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Betsy Ross the second

Date: April 1946
Overall: 112 x 108 mm
Medium: Ink on paper
Credit Line: ANMM Collection Gift from Audrey Capuano
Object Name: Newspaper clipping
Object No: 00015080

User Terms

    This newspaper clipping from April 1946 features Audrey Capuano wearing the stars and stripes jumper she knitted. Australian Audrey Capuano (nee Westley), was an American war bride who sailed from Sydney to San Francisco in 1946. More than 12,000 Australian women and children sailed to the United States on converted troop ships and passenger liners in the years 1945 to 1947 in Operation War Bride. Audrey was given the moniker 'Betsy Ross the Second' by the American Press, after the legendary Philadelphia seamstress who made the first Stars and Stripes during the American War of Independence.
    SignificanceThis newspaper clipping highlights the experience of many Australian women during World War II who became American war brides and moved to the USA to start a new life.
    HistoryDuring World War II between 12,000 and 15,000 Australian women married American servicemen. Some migrated and lived in the USA, while others returned to Australia in the years following the war, with or without their husbands. These women often encountered public scrutiny and disapproval for their decision to marry, with many Australians specifically men, resentful of Americans 'taking their wives'. For many women, American servicemen filled the vacuum created by Australian men stationed overseas. During the campaign in the Pacific thousands of American troops were stationed in Australia, at a time when many of Australia’s young men were fighting in Europe and the Middle East.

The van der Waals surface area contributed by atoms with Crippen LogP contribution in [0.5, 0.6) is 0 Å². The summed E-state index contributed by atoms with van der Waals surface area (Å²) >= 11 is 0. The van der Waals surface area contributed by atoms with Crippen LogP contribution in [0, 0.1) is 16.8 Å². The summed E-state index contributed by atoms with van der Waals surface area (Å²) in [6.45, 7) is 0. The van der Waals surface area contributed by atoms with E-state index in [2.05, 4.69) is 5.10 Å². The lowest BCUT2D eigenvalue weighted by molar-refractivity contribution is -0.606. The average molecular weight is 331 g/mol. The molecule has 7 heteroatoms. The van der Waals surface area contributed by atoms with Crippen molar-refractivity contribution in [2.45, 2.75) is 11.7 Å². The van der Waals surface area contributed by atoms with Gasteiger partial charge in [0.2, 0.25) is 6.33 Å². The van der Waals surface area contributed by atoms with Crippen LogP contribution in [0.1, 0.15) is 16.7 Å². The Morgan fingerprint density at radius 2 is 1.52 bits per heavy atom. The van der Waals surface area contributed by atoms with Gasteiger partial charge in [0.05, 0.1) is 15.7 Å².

Audrey Wesley was born in Strathalbyn, South Australia. At the age of 18 she met American Private First Class Angelo “Bob” Capuano (32nd Division Reconstruction Corps, US Army) at one of the weekly dances held in her home town of Strathalbyn, South Australia, in May 1942. They were married at St Mary's Cathedral, Sydney in August 1944, but Audrey faced a lengthy delay before getting passage to the US to meet up with her new husband.

    Departing Sydney on the SS MONTEREY in a group of 410 Australian war brides in April 1946, Audrey was photographed in the Stars and Stripes jumper she had knitted, and 15 days later muscial bands and more photographers were out on the wharf to meet the group at San Francisco. Audrey was hailed in the American Press as "Betsy Ross the Second" - after the legendary Philadelphia seamstress who made the first flag during the American War of Independence.

    Audrey formed the Australian Wives' Club in Pittsburgh for social gatherings and companionship. Audrey and Angelo (Bob) raised four children in Pittsburgh, with Audrey making several visits to see family and friends in Australia.

    From the Sydney Morning Herald, 24 April 1946:
    'Brides, Babies Arrive Under Yellow Flag
    SAN FRANCISCO, April 23 (A.A.P).
    With a yellow flag flying at her mast-head*, the Matson liner Monterey arrived in port yesterday with 754 Australian and New Zealand war brides and children. The ship also carried 93 "commercial" passengers, the largest number brought to the United States by any ship from Australia since the outbreak of war.' * [due to an outbreak of chicken pox]

    This particular newspaper clipping reads as follows:
    Betsy Ross The Second
    CENTRE OF ATTRACTION when the liner Monterey arrived at San Francisco yesterday with Australian war brides was Mrs. Audrey Capuano. She wore this Stars and Stripes sweater she had knitted herself. The Americans promptly named her Betsy Ross II. Betsy Ross made the first Stars and Stripes.
    Additional Titles

    Primary title: Betsy Ross the second

    Assigned title: Newspaper clipping depicting Audrey Capuano wearing the stars and stripes jumper she knitted (00009354)

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